Senate Bill 1070

  1. The trial in this newest challenge to Maricopa County Sheriff Joe Arpaio on the part of the ACLU began Thursday and uses “racially charged citizen complaints,” among other evidence, to show the MCSO engages in racial profiling. The trial started Thursday.

    One letter from Sun City resident Gail asks the Sheriff to look into the number of Spanish-speakers working at a local McDonald’s.

    Arpaio was one of the chief supporters of Senate Bill 1070, an immigration law that was largely struck down by the Supreme Court earlier this month, along with former Sen. Russell Pearce. The ACLU is using dozens of Pearce emails to prove the law was racially motivated.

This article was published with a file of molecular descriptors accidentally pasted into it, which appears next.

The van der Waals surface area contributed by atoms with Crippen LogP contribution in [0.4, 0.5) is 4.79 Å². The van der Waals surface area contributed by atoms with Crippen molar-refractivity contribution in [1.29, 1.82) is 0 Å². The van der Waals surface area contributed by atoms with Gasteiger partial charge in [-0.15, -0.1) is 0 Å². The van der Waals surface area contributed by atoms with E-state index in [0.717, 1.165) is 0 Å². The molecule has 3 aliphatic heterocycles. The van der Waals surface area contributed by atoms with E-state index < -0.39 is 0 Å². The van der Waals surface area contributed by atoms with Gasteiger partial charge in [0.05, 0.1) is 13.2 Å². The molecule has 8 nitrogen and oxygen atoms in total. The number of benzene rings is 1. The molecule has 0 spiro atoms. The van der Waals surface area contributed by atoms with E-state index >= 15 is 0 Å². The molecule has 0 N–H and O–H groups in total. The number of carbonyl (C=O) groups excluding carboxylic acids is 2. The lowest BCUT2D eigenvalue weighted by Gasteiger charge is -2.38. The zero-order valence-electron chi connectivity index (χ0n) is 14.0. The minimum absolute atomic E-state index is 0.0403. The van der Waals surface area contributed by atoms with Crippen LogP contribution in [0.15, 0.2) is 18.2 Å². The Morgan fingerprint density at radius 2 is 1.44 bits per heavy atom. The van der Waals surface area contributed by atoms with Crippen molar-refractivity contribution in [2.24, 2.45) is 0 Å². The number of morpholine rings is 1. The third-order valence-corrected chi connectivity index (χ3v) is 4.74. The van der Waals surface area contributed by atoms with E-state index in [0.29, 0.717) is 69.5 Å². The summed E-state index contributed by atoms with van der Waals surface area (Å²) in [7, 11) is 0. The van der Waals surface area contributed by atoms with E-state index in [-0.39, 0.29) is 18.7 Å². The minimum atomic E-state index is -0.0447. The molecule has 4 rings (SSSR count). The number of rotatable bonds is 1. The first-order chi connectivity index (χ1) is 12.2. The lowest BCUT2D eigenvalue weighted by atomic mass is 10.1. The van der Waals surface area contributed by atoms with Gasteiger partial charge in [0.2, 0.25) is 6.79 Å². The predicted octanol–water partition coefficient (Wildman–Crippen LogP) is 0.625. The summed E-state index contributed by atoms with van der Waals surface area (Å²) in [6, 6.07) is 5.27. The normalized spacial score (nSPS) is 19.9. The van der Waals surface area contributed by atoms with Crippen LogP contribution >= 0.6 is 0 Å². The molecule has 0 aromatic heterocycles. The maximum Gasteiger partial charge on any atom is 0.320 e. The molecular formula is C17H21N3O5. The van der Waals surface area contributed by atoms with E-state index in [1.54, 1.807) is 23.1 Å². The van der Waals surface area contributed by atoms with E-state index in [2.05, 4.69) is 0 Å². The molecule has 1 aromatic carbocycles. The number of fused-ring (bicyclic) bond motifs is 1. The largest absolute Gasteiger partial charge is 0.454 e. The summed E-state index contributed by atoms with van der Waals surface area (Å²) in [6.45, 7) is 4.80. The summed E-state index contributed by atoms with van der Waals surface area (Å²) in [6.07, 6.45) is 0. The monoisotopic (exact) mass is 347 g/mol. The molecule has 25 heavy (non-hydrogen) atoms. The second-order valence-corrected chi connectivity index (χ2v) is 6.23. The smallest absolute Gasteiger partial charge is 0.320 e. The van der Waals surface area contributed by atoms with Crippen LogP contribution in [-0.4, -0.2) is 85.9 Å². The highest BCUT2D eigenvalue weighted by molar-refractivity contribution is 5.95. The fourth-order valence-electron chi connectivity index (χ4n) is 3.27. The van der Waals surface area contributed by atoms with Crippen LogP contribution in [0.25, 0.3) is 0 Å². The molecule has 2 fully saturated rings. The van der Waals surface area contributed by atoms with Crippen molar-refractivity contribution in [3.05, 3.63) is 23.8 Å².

The high court upheld Section 2B, the central tenet of the law which allows law enforcement officers to ascertain legal immigration status in certain situations. An injunction is still in place preventing this section from going into effect, and the ACLU is attempting to halt its implementation through a legal motion.

    Section 2B could be overturned if it can be proved that the law does violate individuals’ Fourteenth Amendment rights, according to azcentral.com.

  2. Photo by Shawn Raymundo, The State Press
Andy Hernandez of El Mirage, Ariz. and Allison Culver of Glendale get into a heated argument outside the Arizona State Capitol building Monday morning over immigration issues after the Supreme Court’s split decision to block parts but uphold one key provision of Senate Bill 1070.